In 2016, the Federal Trade Commission ordered it to stop using the slogan “Where American is Made” due to the use of Swiss Ronda movements and overseas manufacturers for dials, hands, cases, crystals and buckles and its advertising campaigns have been accused of perpetuating a “white saviour” narrative. However, despite all that, it is still going strong and even launched its first mechanical watch in 2017.
It looks like Oscar Wilde was right about it being better to be talked about than not.
Watch to own: The original Runwell but with an automatic movement
Set up by friends RT Custer and Tyler Wolfe while they were still at Pennsylvania State University, Vortic combines 3D printing technology with antique American pocket watch movements to create some really interesting vintage-style timepieces.
Old Elgin dials, discarded hands and redundant calibres are all given new leases of life in cases of printed titanium. You can buy ready built, have fun creating your own or even get a pocket watch you already own converted into a Vortic original. This brand is also as American as they come, as everything is made in the US at the brand’s Fort Collins, Colorado home.
Watch to own: The Chicago. It has an original Elgin dial so you’re owning a real slice of US watch history
Launched in 2014, this New York-based watch company has made a name for itself thanks to its eye-catching designs and very easy-on-the-wallet prices. Set up by John Tarantino, who left a career in real estate to turn watch designer, it uses Japanese Miyota movements and components from China, but final assembly and testing is all done in New York.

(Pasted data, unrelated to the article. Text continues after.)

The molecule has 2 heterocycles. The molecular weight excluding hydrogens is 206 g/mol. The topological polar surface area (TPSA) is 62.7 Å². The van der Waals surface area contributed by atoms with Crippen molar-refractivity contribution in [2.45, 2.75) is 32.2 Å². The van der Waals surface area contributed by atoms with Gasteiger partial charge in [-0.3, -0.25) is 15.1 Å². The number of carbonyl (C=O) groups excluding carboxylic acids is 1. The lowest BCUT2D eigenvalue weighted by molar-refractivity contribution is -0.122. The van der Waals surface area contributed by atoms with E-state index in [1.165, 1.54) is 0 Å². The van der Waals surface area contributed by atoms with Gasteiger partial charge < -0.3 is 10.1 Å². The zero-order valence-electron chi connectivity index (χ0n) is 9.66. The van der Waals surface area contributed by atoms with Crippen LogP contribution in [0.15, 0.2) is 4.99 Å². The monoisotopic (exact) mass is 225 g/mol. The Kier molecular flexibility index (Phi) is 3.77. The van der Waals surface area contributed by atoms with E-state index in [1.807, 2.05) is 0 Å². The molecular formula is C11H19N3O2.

The brand got its boost thanks to SeedInvest, the crowd funding platform that allows people to become investors in startups, owning actual equity shares. The aesthetic is minimal with design twists that make the styles stand out, while dial colours can be chosen by the customer to add a touch of individuality. It’s definitely something different in a world of retro reissues and often interchangeable designs.
Watch to own: The ultimate everyday wearer – the Kerrison
Timex emerged out of The Waterbury Clock Company, which was founded in Connecticut in 1857, when after WWII, Norwegian owner Thomas Olsen, who bought the company in 1941, decided to develop a cheap simple watch movement. Called the Model 21, it had no finishing, no jewels and wasn’t particularly accurate. It was made to be replaced not fixed and thanks to being sold through drugstores, tobacconists and discounters, was incredibly successful.
Since then Timex has become a huge conglomerate with operations in Europe, the Americas and Asia. Manufacturing may have moved to the Far East and Switzerland, but all products are based on technology developed in the US, as well as Germany. It has a reputation for making reasonably priced, fashion-forward timepieces. But nowadays, they are also accurate too…
Watch to own: The retro-inspired Marlin
If you love car-themed watches then this Brooklyn-based brand is for you. Frustrated that there wasn’t anything automotive-inspired other than expensive chronographs or gimmicky carbon-fibre designs, product designer and car nut Bradley Price decided to create his own watch based on gauges from the 1960s and 1970s. The result is something subtly car oriented rather than all-out petrolhead.
Because of his attention to detail, only one model is launched every year and in limited numbers. They are quartz powered, which helps keep the prices at a very respectable sub-£1000 mark (unless you opt for the Monoposto, which is just over, and automatic).
Watch to own: The very jazzy Ford GT Endurance Chronograph 67 Heritage